Glenn Ligon was born in New York, where he lives and works. At the age of 22, he received a Bachelor of Arts from Wesleyan University (1982) and attended the Whitney Museum Independent Study Program in 1985.
Whether through the sampling of prominent African American texts, the repetition of words or numbers to the point of abstraction, neon sculptures or his incisive readings of poststructuralist ideas, Ligon’s practice finds a way to tackle issues of black identity, sexuality, and history, building onto the modernist traditions of painting and conceptualism to offer new readings of contemporary life in America.
His series of lithographs Runaways (1993), for example, began with an investigation into the life of Henry â€˜Boxâ€™ Brown, a slave who fled captivity in 1849. At the time, it was common to find handbills or wanted posters that detailed the physical particularities and mannerisms of runaways. Although these handbills haunted the fugitiveâ€™s every move (their very freedom was dependent on their ability to remain invisible) they also served as a symbol of hope to those still enslaved.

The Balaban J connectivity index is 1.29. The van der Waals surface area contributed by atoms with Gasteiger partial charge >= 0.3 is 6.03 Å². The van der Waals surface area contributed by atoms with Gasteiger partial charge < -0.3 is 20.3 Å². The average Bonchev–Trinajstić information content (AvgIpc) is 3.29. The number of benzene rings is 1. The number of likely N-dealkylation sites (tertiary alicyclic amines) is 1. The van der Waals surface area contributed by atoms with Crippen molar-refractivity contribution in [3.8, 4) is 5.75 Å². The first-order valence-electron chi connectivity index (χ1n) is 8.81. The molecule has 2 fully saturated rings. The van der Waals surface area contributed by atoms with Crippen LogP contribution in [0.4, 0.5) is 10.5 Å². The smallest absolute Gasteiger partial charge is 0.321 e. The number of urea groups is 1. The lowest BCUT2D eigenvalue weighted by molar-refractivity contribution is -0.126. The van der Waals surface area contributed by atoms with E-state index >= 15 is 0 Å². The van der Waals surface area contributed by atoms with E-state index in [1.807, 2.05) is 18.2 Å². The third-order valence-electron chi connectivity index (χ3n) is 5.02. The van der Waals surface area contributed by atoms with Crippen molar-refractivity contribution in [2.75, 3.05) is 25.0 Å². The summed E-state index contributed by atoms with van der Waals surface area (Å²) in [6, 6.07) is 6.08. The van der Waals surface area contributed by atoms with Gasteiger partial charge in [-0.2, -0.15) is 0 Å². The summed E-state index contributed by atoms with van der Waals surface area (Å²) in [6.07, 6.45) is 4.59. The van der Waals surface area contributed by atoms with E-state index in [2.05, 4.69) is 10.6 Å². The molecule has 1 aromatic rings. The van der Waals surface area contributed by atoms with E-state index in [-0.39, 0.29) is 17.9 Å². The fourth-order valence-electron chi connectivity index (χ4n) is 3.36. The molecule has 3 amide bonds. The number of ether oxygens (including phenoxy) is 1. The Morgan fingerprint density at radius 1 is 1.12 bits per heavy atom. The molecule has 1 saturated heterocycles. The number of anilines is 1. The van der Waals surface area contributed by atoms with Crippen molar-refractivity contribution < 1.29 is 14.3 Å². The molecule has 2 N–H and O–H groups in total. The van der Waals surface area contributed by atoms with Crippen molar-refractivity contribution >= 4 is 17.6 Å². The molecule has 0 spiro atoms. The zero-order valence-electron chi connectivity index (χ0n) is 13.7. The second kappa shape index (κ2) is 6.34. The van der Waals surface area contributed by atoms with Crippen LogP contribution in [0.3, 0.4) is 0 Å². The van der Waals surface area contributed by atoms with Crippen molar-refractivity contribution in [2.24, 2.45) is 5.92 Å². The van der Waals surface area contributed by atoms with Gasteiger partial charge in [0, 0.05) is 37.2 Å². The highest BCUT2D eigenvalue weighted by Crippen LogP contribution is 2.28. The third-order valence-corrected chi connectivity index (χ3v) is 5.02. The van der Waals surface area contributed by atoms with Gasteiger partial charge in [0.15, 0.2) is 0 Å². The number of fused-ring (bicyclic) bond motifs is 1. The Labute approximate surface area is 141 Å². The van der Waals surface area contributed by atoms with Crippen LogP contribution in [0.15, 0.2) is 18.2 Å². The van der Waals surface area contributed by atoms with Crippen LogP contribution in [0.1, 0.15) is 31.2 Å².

Paired with a nondescript visual header, and designed to emulate such handbills, each lithograph contains a brief profile of the artist as seen by his friends. The result is a fantasised absence, a refusal to be found within the reductive landscapes of the American psyche, both past and present.
Notable solo exhibitions include Glenn Ligon: AmericaÂ at the Whitney Museum of American Art (New York); at Los Angeles County Museum of Art, (California); and at the Modern Art Museum of Fort Worth, (Texas: 2011); Call and Response: Glenn Ligon at Camden Arts Centre (London, United Kingdom: 2015); Coloring: New Work by Glenn LigonÂ at the Walker Arts Center (Minneapolis); Glenn Ligon: Come OutÂ at Thomas Dane Gallery (London, UK: 2014); andÂ Glenn LigonÂ at Stevenson (Cape Town, South Africa: 2010).
Recent group exhibitions include All the World’s FuturesÂ at the Venice Biennale, Venezia Giardini â€“ Arsenale Orario (Venice, Italy: 2015); Laugh-in: Art, Comedy, PerformanceÂ at the Museum of Contemporary Art San Diego (La Jolla, CA Literary: 2015); Speaking of People: Ebony, Jet and Contemporary ArtÂ at The Studio Museum in (Harlem, New York, NY: 2014-2015); the 8th Berlin Biennale of Contemporary Art (Berlin, Germany, 2014); and Cinematic Visions: Painting at the Edge of RealityÂ at the Victoria Miro Gallery (London, UK: 2013), amongst others.
Artwork images courtesy of Thomas Dane Gallery, London.